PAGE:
On a recent visit to a client, I was asked, “What should we be showing on our performance screens within the IT area? Are we showing the right thing?” My response was, “What are your IT objectives? Are the performance dashboards you’re displaying assisting in underpinning those objectives?”
Has your organization ever been guilty of purchasing a TV/plasma screen, placing it on the wall and then wondering what to show? When you haven’t been sure, have you taken the approach that any graph will do for now?
If screens are being purchased to improve the productivity (effectiveness and efficiency) of IT, then the information being displayed should add value, demonstrate the current/past performance of a relevant area within IT and potentially highlight areas for concern.
Early this year, I walked past a screen that showed the number of calls (incident and requests) logged during the week, broken down by each support day. I asked the owner of the performance screen what the purpose of the screen was and how they expected it to add value to the IT staff on that floor (or anyone walking past). I was told that the screens were making IT staff aware of the workload coming in, while providing some past information to allow comparisons to be made (e.g., Are we logging more calls today compared to yesterday?).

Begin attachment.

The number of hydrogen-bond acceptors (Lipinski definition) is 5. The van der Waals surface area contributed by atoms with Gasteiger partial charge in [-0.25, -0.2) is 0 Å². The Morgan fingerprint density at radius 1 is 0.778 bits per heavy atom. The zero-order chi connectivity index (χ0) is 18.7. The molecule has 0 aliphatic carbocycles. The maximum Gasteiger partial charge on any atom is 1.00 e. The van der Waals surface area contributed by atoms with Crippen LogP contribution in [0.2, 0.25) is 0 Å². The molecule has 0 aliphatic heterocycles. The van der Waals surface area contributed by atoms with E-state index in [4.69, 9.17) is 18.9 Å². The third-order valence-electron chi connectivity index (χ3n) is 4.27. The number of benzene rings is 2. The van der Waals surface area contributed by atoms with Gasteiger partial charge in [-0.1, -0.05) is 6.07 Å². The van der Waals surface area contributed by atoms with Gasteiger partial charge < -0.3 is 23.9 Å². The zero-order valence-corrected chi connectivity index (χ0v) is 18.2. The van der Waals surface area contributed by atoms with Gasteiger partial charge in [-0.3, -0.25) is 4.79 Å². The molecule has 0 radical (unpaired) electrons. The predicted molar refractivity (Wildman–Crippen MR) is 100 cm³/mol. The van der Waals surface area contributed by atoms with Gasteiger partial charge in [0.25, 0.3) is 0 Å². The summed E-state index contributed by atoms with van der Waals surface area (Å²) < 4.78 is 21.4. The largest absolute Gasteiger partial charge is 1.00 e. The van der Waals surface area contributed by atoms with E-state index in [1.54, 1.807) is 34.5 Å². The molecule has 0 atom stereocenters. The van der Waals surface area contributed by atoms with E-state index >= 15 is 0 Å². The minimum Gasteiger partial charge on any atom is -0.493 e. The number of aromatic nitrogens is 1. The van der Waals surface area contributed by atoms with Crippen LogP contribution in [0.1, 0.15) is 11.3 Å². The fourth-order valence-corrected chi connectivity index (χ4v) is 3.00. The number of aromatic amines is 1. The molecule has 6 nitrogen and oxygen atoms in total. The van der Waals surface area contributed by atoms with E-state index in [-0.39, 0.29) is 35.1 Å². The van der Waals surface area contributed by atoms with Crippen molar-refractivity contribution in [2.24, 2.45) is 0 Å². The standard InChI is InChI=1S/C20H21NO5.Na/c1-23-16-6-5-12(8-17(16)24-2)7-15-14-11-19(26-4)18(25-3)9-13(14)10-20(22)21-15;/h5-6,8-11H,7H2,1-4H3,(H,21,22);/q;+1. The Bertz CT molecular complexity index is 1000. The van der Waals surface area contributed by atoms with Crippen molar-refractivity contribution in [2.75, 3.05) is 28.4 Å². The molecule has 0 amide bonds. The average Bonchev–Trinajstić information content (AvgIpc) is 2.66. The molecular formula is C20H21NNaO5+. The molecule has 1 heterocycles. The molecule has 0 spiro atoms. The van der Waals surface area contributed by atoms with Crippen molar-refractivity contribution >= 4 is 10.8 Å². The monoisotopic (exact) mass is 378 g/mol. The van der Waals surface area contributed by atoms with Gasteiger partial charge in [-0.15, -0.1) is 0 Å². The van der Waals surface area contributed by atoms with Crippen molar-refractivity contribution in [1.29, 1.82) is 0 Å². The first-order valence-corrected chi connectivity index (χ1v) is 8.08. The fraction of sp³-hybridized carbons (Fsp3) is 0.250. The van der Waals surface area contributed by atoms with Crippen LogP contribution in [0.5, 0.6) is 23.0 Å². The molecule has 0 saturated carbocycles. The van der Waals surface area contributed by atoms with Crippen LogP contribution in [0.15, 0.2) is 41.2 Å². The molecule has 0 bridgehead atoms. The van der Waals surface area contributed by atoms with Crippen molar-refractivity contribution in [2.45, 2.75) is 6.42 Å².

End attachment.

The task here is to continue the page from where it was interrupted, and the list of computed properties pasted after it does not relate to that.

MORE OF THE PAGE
While I didn’t have an issue with the reason, I felt the screen could be showing much more to add value. I’ve always taken the approach that there’s a problem if a performance dashboard leaves you asking more questions.
I advised the client that they may want to add information about the number of calls being raised against those being logged. They could then color code the calls being logged by incidents/requests.
How would this add value? First, it would allow us to see the pattern between the number of calls being logged against those being resolved; the hope is to see good alignment between both. Second, if we have a surge in calls beings raised on a given day, then as an IT support manager, I may not be overly concerned if a large proportion are requests as opposed to incidents.
The key is to ensure that the right balance of information is shown and that the screens are not overloaded with too much information. I like to employ the five-second rule; it should take someone no more than five seconds to look at the screen and understand information. It is also likely that these screens will be in areas with much foot traffic, so it’s important that the information being displayed is clear, unambiguous and to the point.
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